Arne Ratermanis


How to Create a Stylized, High Contrast Portrait in Adobe Illustrator

Popular among many vector art enthusiasts, the high contrast, with limited flat colors, technique can be used to draw cool-looking, stylized portraits. There are a few different ways this can be accomplished. Here I show you my method using Adobe Illustrator and a reference photo.


First off, I don’t use the Live Trace function in Illustrator or the Posterize tool in Photoshop.  Both are quick ways to achieve similar results but I feel like you are at the mercy of the computer program and how it decides the outcome.  I prefer my method – the old-fashioned way – tracing over a photo by hand, with a mouse. This way I have control over how much or how little detail and style I want in the drawing.


I start with my reference photo by placing it into my Illustrator document. Lightening (or ghosting) the photo can make it easier to see what you’re doing when tracing. You can set the opacity of the photo to lighten it in the Transparency panel. Sometimes I do this, sometimes I don’t. It depends on the photo. This photo has been set at 40% opacity. With the photo in place, I lock the layer it’s on so the image doesn’t move as I’m tracing.


Next, I figure out my color palette. The number of colors will determine how many layers I will be tracing and how detailed the drawing will be. The more colors – the more definition. With this drawing I decide on 5 colors. When choosing, think of colors that go from dark tones to light tones. No two colors should have the same tone. In this case, I’m using Black, Gray, Dark Blue, Light Blue and Cream. And, you don’t have to be locked in with your choices. What’s nice about Illustrator is how easy it is to change the colors.

So, the photo’s in place. The colors are chosen. Now the tracing begins. This is where you, as an artist, decide how detailed or stylized you want the drawing to be. On a new layer above the photo layer, I start by tracing the darkest areas first. Using the Pen Tool, I draw lines around all the darkest areas in the photo. I'm using a magenta stroke and no fill so that it’s easier to see as I trace over the photo.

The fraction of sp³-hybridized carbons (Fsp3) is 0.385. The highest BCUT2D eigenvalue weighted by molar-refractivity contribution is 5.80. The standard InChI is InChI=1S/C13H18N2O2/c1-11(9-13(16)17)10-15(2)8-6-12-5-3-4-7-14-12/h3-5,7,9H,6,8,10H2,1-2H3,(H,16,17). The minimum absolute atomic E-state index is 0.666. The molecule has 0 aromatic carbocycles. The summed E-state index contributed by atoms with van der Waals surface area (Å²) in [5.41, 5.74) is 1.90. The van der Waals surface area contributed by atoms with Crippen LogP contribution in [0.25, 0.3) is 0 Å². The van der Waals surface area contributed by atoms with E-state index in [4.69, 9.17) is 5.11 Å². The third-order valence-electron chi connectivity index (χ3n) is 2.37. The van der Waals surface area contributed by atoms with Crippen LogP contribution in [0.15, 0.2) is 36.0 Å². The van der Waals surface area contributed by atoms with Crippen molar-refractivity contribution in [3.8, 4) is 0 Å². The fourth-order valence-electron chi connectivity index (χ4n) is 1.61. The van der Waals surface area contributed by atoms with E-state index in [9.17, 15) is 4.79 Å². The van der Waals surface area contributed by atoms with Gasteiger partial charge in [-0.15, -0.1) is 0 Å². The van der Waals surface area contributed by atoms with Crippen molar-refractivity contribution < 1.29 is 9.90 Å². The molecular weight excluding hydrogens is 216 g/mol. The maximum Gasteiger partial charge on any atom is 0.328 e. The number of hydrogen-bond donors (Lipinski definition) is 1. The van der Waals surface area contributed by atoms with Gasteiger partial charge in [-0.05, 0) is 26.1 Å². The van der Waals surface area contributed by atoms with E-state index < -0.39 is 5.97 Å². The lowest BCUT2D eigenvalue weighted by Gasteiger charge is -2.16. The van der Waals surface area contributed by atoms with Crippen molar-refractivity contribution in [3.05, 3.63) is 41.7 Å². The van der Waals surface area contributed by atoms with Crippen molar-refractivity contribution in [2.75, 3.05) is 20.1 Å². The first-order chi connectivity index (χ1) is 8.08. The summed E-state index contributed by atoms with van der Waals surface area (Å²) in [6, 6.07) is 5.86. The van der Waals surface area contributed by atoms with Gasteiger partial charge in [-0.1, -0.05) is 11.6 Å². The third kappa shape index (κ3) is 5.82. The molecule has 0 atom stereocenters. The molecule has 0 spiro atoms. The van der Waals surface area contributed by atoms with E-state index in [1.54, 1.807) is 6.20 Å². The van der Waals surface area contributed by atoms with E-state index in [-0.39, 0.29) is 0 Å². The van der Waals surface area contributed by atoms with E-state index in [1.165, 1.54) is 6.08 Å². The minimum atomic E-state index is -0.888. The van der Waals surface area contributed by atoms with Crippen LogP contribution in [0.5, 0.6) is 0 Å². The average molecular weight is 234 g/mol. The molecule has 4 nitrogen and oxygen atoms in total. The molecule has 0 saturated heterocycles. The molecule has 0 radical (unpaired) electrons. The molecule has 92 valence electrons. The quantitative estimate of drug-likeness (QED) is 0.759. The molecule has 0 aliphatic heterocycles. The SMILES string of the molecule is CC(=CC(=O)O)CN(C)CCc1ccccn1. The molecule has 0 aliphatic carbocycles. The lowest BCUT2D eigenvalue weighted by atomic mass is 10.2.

When I finish tracing all the darkest parts of the photo, I remove the magenta stroke and fill the areas I’ve drawn with the first color from my palette, the darkest tone, Black. This is the Black color layer. It will be the top layer. At this point, it might not look like much. Hang in there, it will. (In the examples pictured, the left side shows the traced areas over the photo. The right side shows how the traced areas look together as each color layer is added.)


The next step is to create another layer and repeat the tracing process with the next darkest areas of the photo. Then, delete the magenta stroke and fill with the second darkest color tone, Gray. When done this becomes my second color layer – the Gray color layer. If needed, the opacity of the photo can always be re-adjusted if the levels of darkness in the photo are hard to differentiate when tracing.


I continue drawing a new, separate layer for each color in my palette. Always working from darkest color to lightest color so that the darkest is the top layer and the lightest is at the bottom. As each color layer is completed you can see the image begin to take form. And don't forget, you can hide/turn off the photo layer at any time to check your progress.


At first, it may seem difficult to decide which areas of the photo to trace for which color level. With more practice it becomes easier. Eventually, as you’re tracing one level, you begin to visualize what belongs on the next level. And keep in mind, with Illustrator it’s simple to make adjustments any step of the way.


When the lightest areas of the photo are traced this becomes my Cream color layer. The last color and the last layer. Tracing done. Now is a good time to double check the order of your color layers – darkest to lightest. If it’s out of order one color may be hidden behind another and not show correctly. Yep, I telling you from experience.


Finally, with the tracing complete, I slap on a snazzy background, a few graphic elements and “Boom!” there it is – an awesome portrait worthy of a social media profile pic, business card, or framed poster on the wall of a secret lair.